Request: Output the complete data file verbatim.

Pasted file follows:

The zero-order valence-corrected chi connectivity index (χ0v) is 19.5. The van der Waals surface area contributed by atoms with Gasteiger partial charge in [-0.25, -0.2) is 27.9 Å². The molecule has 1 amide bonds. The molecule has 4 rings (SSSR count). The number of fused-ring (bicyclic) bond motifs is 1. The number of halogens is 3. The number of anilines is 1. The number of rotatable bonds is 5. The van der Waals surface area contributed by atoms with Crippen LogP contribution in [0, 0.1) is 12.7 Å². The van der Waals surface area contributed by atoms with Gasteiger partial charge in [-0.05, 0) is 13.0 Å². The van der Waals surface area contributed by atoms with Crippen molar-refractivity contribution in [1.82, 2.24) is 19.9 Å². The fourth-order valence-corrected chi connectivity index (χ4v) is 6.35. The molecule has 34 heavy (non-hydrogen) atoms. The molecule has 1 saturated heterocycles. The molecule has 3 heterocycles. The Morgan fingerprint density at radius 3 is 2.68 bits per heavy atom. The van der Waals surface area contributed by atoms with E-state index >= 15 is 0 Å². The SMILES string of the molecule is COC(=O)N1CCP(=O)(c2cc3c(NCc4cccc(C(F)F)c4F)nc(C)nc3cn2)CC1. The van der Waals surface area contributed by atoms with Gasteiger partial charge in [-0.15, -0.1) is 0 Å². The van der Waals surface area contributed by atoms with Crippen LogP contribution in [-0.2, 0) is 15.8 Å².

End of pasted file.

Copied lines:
The zero-order valence-corrected chi connectivity index (χ0v) is 19.5. The van der Waals surface area contributed by atoms with Gasteiger partial charge in [-0.25, -0.2) is 27.9 Å². The molecule has 1 amide bonds. The molecule has 4 rings (SSSR count). The number of fused-ring (bicyclic) bond motifs is 1. The number of halogens is 3. The number of anilines is 1. The number of rotatable bonds is 5. The van der Waals surface area contributed by atoms with Crippen LogP contribution in [0, 0.1) is 12.7 Å². The van der Waals surface area contributed by atoms with Gasteiger partial charge in [-0.05, 0) is 13.0 Å². The van der Waals surface area contributed by atoms with Crippen molar-refractivity contribution in [1.82, 2.24) is 19.9 Å². The fourth-order valence-corrected chi connectivity index (χ4v) is 6.35. The molecule has 34 heavy (non-hydrogen) atoms. The molecule has 1 saturated heterocycles. The molecule has 3 heterocycles. The Morgan fingerprint density at radius 3 is 2.68 bits per heavy atom. The van der Waals surface area contributed by atoms with E-state index >= 15 is 0 Å². The SMILES string of the molecule is COC(=O)N1CCP(=O)(c2cc3c(NCc4cccc(C(F)F)c4F)nc(C)nc3cn2)CC1. The van der Waals surface area contributed by atoms with Gasteiger partial charge in [-0.15, -0.1) is 0 Å². The van der Waals surface area contributed by atoms with Crippen LogP contribution in [-0.2, 0) is 15.8 Å².